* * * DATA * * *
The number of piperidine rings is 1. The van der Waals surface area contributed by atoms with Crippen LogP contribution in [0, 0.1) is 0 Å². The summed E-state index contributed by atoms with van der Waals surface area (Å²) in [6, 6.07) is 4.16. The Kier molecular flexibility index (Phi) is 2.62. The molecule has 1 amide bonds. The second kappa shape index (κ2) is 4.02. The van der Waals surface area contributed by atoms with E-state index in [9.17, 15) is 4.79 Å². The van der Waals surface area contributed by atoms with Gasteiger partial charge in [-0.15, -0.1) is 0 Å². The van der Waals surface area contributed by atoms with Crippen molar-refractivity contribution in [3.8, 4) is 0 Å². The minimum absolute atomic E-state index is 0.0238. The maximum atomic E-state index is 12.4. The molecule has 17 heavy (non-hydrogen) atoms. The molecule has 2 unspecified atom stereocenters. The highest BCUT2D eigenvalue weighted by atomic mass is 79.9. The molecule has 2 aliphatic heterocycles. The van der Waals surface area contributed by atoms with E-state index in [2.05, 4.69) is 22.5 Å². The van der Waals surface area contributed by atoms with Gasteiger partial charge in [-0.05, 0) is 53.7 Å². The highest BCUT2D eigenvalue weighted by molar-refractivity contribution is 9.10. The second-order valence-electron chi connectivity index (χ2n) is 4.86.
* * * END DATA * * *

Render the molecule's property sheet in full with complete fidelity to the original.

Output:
The number of piperidine rings is 1. The van der Waals surface area contributed by atoms with Crippen LogP contribution in [0, 0.1) is 0 Å². The summed E-state index contributed by atoms with van der Waals surface area (Å²) in [6, 6.07) is 4.16. The Kier molecular flexibility index (Phi) is 2.62. The molecule has 1 amide bonds. The second kappa shape index (κ2) is 4.02. The van der Waals surface area contributed by atoms with E-state index in [9.17, 15) is 4.79 Å². The van der Waals surface area contributed by atoms with Gasteiger partial charge in [-0.15, -0.1) is 0 Å². The van der Waals surface area contributed by atoms with Crippen molar-refractivity contribution in [3.8, 4) is 0 Å². The minimum absolute atomic E-state index is 0.0238. The maximum atomic E-state index is 12.4. The molecule has 17 heavy (non-hydrogen) atoms. The molecule has 2 unspecified atom stereocenters. The highest BCUT2D eigenvalue weighted by atomic mass is 79.9. The molecule has 2 aliphatic heterocycles. The van der Waals surface area contributed by atoms with E-state index in [2.05, 4.69) is 22.5 Å². The van der Waals surface area contributed by atoms with Gasteiger partial charge in [-0.05, 0) is 53.7 Å². The highest BCUT2D eigenvalue weighted by molar-refractivity contribution is 9.10. The second-order valence-electron chi connectivity index (χ2n) is 4.86.